Carbon capture could help limit the effects of climate change.Carbon capture could help limit the effects of climate change.
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The Green New Deal resolution that was introduced into the U.S. House of Representatives in February hit a wall in the Senate, where it was called unrealistic and unaffordable. In a Washington Post article titled "The Green New Deal Sets Us Up for Failure. We Need a Better Approach," former Colorado governor and Democratic presidential candidate John Hickenlooper framed the problem like this:
"The resolution sets unachievable goals. We do not yet have the technology needed to reach 'net-zero greenhouse gas emissions' in 10 years. That's why many wind and solar companies don't support it. There is no clean substitute for jet fuel. Electric vehicles are growing quickly, yet are still in their infancy. Manufacturing industries such as steel and chemicals, which account for almost as much carbon emissions as transportation, are even harder to decarbonize.
"Amid this technological innovation, we need to ensure that energy is not only clean but also affordable. Millions of Americans struggle with 'energy poverty.' Too often, low-income Americans must choose between paying for medicine and having their heat shut off. ...
"If climate change policy becomes synonymous in the U.S. psyche with higher utility bills, rising taxes and lost jobs, we will have missed our shot. ..."
The problem may be that a transition to 100% renewables is the wrong target. Reversing climate change need not mean emptying our pockets and tightening our belts. It is possible to sequester carbon and restore our collapsing ecosystem using the financial resources we already have, and it can be done while at the same time improving the quality of our food, water, air and general health.
The Larger Problem -- and the Solution -- Is in the Soil
Contrary to popular belief, the biggest environmental polluters are not big fossil fuel companies. They are big agribusiness and factory farming, with six powerful food industry giants-- Archer Daniels Midland, Cargill, Dean Foods, Dow AgroSciences, Tyson and Monsanto (now merged with Bayer) -- playing a major role. Oil-dependent farming, industrial livestock operations, the clearing of carbon-storing fields and forests, the use of chemical fertilizers and pesticides, and the combustion of fuel to process and distribute food are estimated to be responsible for as much as one-half of human-caused pollution. Climate change, while partly a consequence of the excessive relocation of carbon and other elements from the earth into the atmosphere, is more fundamentally just one symptom of overall ecosystem distress from centuries of over-tilling, over-grazing, over-burning, over-hunting, over-fishing and deforestation.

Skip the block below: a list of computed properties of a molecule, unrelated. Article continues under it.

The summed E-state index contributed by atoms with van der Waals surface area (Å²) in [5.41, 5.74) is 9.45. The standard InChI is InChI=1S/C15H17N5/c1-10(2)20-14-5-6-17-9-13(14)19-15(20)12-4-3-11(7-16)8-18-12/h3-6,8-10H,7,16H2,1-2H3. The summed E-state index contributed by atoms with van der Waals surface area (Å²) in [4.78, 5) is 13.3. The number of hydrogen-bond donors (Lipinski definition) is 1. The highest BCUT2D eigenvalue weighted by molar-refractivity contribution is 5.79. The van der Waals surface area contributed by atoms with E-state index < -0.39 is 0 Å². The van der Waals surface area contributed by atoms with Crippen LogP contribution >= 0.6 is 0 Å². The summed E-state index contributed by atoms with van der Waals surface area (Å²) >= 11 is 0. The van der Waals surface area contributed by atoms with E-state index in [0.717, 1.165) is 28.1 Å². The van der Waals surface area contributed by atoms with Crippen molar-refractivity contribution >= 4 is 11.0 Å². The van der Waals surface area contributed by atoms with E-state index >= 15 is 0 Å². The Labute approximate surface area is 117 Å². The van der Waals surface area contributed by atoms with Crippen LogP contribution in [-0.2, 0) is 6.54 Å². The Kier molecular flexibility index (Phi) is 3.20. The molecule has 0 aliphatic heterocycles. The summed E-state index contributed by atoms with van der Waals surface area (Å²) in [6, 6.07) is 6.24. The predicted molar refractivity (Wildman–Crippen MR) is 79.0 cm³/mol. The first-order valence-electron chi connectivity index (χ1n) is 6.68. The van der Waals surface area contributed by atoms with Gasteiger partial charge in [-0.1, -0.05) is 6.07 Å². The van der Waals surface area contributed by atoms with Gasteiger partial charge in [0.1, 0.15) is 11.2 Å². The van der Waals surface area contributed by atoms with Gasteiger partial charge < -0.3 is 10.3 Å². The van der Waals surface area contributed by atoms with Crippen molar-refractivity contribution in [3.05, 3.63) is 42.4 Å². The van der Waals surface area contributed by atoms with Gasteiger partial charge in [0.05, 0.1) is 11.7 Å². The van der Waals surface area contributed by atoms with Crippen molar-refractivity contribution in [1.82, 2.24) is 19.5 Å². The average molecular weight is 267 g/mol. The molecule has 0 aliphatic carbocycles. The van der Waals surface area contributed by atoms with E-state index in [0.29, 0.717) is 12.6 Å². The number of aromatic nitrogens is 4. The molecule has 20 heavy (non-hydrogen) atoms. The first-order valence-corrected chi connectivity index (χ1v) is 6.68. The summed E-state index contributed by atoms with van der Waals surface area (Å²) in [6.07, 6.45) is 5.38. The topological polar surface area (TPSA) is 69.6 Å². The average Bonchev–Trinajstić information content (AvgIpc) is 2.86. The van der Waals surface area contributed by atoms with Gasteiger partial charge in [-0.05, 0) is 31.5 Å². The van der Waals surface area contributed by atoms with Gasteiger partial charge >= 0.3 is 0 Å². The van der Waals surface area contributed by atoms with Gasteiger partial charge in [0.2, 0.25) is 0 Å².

Big Ag's toxin-laden, nutrient-poor food is also a major contributor to the U.S. obesity epidemic and many other diseases. Yet these are the industries getting the largest subsidies from U.S. taxpayers, to the tune of more than $20 billion annually. We don't hear about this for the same reason that they get the subsidies they have massively funded lobbies capable of bribing their way into special treatment.
The story we do hear, as Judith Schwartz observes inThe Guardian, is, "Climate change is global warming caused by too much CO2 in the atmosphere due to the burning of fossil fuels. We stop climate change by making the transition to renewable energy." Schwartz does not discount this part of the story but points to several problems with it:
"One is the uncomfortable fact that even if, by some miracle, we could immediately cut emissions to zero, due to inertia in the system it would take more than a century for CO2 levels to drop to 350 parts per million, which is considered the safe threshold. Plus, here's what we don't talk about when we talk about climate: we can all go solar and drive electric cars and still have the problems the unprecedented heat waves, the wacky weather that we now associate with CO2-driven climate change."
But that hasn't stopped investors, who see the climate crisis as simply another profit opportunity. According to a study by Morgan Stanley analysts reported inForbes in October, halting global warming and reducing net carbon emissions to zero would take an investment of $50 trillion over the next three decades, including $14 trillion for renewables; $11 trillion to build the factories, batteries and infrastructure necessary for a widespread switch to electric vehicles; $2.5 trillion for carbon capture and storage; $20 trillion to provide clean hydrogen fuel for power, cars and other industries, and $2.7 trillion for biofuels. The article goes on to highlight the investment opportunities presented by these challenges by recommending various big companies expected to lead the transition, including Exxon, Chevron, BP, General Electric, Shell and similar corporate giants many of them the very companies blamed by Green New Deal advocates for the crisis.
A Truly Green New Deal
There is a much cheaper and faster way to sequester carbon from the atmosphere that doesn't rely on these corporate giants to transition us to 100% renewables. Additionally, it can be done while at the same time reducing the chronic diseases that impose an even heavier cost on citizens and governments. Our most powerful partner is nature itself, which over hundreds of millions of years has evolved the most efficient carbon sequestration system on the planet. As David Perry writes on the World Economic Forum website: